07/01/2014 1:04PM

Hovdey: Los Alamitos has pedigree for mixing breeds


Brad McKinzie, point man for the brave new racing adventure at Los Alamitos, was cracking wise about the mini-meets his track will be presenting this season, beginning Thursday with the eight-day Summer Thoroughbred Festival that runs all the way to July 13, better known as a week from Sunday.

“Two weeks we can handle,” McKinzie said. “It’s that middle week we’ll be running in December that will present the real challenge. You just hope you can keep up the enthusiasm.”

Since McKinzie said that, tongue firmly planted in his cheek, the Los Alamitos Racing Association has added another package of Thoroughbred dates in the Sept. 4-23 window formerly occupied by the L.A. County Fair. Led by its owner, Dr. Ed Allred, the track is stepping into some of the racing and training breach left by the closure of Hollywood Park as well as the end of live racing at Fairplex Park.

As a marriage of necessity between the Quarter Horse and Thoroughbred worlds, there have been compromises on both sides. Los Alamitos has already invested millions on an expanded racing surface and new barns, while Thoroughbred owners and trainers must make do without turf racing, and Quarter Horse cards will continue to run Friday, Saturday, and Sunday nights. But, in fact, the two worlds have been intermingling for decades, so there should be no real surprises.

The surprise – and hopefully a pleasant one – will be in the reaction of the local community to the novelty of daytime Thoroughbred sport. Heavily suburban Orange County has been squandered as a market for potential Thoroughbred fans for so long that the question lingers, has the opportunity passed?

“We really don’t have any idea how many people are going to show up,” McKinzie said. “Will it be five thousand? Fifteen thousand? We’re planning for a big number, and if we don’t get it, we’d still rather be overstaffed than understaffed. Dr. Allred hasn’t given us any choice to do otherwise.”

Regular customers, both ontrack and off, will be comforted to see most of the leading names associated with Santa Anita and Del Mar in action at Los Alamitos. Trainers Tom Proctor, Neil Drysdale, Doug O’Neill, Jerry Hollendorfer, Peter Miller, and Bruce Headley give the opening-day entries a familiar ring. And, with the exception of the traveling Gary Stevens, all the top riders from the circuit are present and accounted for, including Joe Talamo, Tyler Baze, Martin Garcia, and Edwin Maldonado, as well as veterans Mike Smith, Aaron Gryder, Corey Nakatani, and Martin Pedroza, who is making a comeback from a broken leg sustained this year.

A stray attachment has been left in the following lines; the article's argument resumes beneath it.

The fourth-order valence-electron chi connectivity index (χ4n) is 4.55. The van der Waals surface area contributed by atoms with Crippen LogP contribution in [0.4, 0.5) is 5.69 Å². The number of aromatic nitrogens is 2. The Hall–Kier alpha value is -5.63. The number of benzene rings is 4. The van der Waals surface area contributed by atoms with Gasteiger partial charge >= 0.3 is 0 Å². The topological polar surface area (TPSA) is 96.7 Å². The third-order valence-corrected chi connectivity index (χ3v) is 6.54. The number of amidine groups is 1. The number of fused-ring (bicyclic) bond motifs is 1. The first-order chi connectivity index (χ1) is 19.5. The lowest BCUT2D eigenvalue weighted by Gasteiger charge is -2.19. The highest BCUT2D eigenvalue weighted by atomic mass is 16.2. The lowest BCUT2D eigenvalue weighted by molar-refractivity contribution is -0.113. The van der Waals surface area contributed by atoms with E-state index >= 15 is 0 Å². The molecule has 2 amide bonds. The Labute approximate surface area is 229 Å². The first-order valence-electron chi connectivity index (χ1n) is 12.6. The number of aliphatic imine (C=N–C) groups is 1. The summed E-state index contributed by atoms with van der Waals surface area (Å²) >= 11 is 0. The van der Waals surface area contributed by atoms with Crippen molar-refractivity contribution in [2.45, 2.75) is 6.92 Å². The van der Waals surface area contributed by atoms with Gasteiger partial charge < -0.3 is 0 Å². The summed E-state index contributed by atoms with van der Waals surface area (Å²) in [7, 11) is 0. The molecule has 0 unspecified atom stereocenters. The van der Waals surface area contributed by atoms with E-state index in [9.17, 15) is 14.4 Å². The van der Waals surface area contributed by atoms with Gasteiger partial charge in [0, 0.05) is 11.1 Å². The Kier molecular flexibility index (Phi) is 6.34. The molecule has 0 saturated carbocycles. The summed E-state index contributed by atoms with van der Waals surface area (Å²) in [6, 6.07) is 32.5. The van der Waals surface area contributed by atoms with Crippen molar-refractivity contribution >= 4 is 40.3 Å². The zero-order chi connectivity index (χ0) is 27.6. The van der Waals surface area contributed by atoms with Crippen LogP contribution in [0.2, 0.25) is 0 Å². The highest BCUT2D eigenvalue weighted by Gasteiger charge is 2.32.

They will be following in a brief but fascinating history. Los Alamitos ran a mixed-breed Orange County Fair meet in the late 1970s and through the 1980s that went well until its dates were torpedoed by an overlap with Del Mar. Many of the leading local Thoroughbred trainers braved the wilds of Katella Avenue to run third-rank stakes horses for decent money, including Charlie Whittingham, Bobby Frankel, and John Gosden, who took his memories of Los Alamitos with him when he returned to train in his native England in 1989.

“The first time I went to Los Alamitos was in 1978 with Albert Yank and Nelson Bunker Hunt,” Gosden said this week, fresh from his banner Royal Ascot meet. “We had a good time eating too much at our table, which was mostly about four servings of ice cream. I thought it was a nice track as long as you could rail like a barrel horse. Terry Lipham felt at home there on a Thoroughbred.”

You’ll still need a handy horse on the clubhouse turn in a distance race, but now that the Los Alamitos oval has been lengthened from five to eight furlongs, runners and riders will be faced with two long straightaways and a slight rightward kink on the backstretch to set up a final turn similar in radius to the other one-mile Southern California layouts.

Lipham, who won the 1983 Santa Anita Handicap for Gosden aboard champion Bates Motel, is one of many crossover personalities who made a successful transition from the Quarter Horse world of Los Alamitos to the wider Thoroughbred universe. The pioneers included Henry Moreno, who saddled his first winner at Los Alamitos and went on to train such outstanding Thoroughbreds as Sangue and Tizna, and Farrell Jones, who went from training Quarter Horses for original Los Alamitos owner Frank Vessels to become one of Southern California’s all-time leading Thoroughbred trainers.

Before winning a Breeders’ Cup race with California Flag, Brian Koriner earned his stripes training at Los Alamitos. And for all their glory at the highest levels of Thoroughbred racing, Hall of Famers D. Wayne Lukas and Bob Baffert will never shake their back stories as top-ranked Quarter Horse trainers.

“When Bob left here in the early ‘90s to train Thoroughbreds full time, he swore he’d never be back, and I bet him he would,” said McKinzie, a longtime friend of Baffert’s. “So, now he’s running a horse here opening day, but he’ll be out of town. I think I should still collect.”

Then again, just putting on the show will be its own reward.

“We’ve done an awful lot around here over the past six months getting ready for this,” McKinzie said. “It will be a relief to open the meet and enjoy the racing.”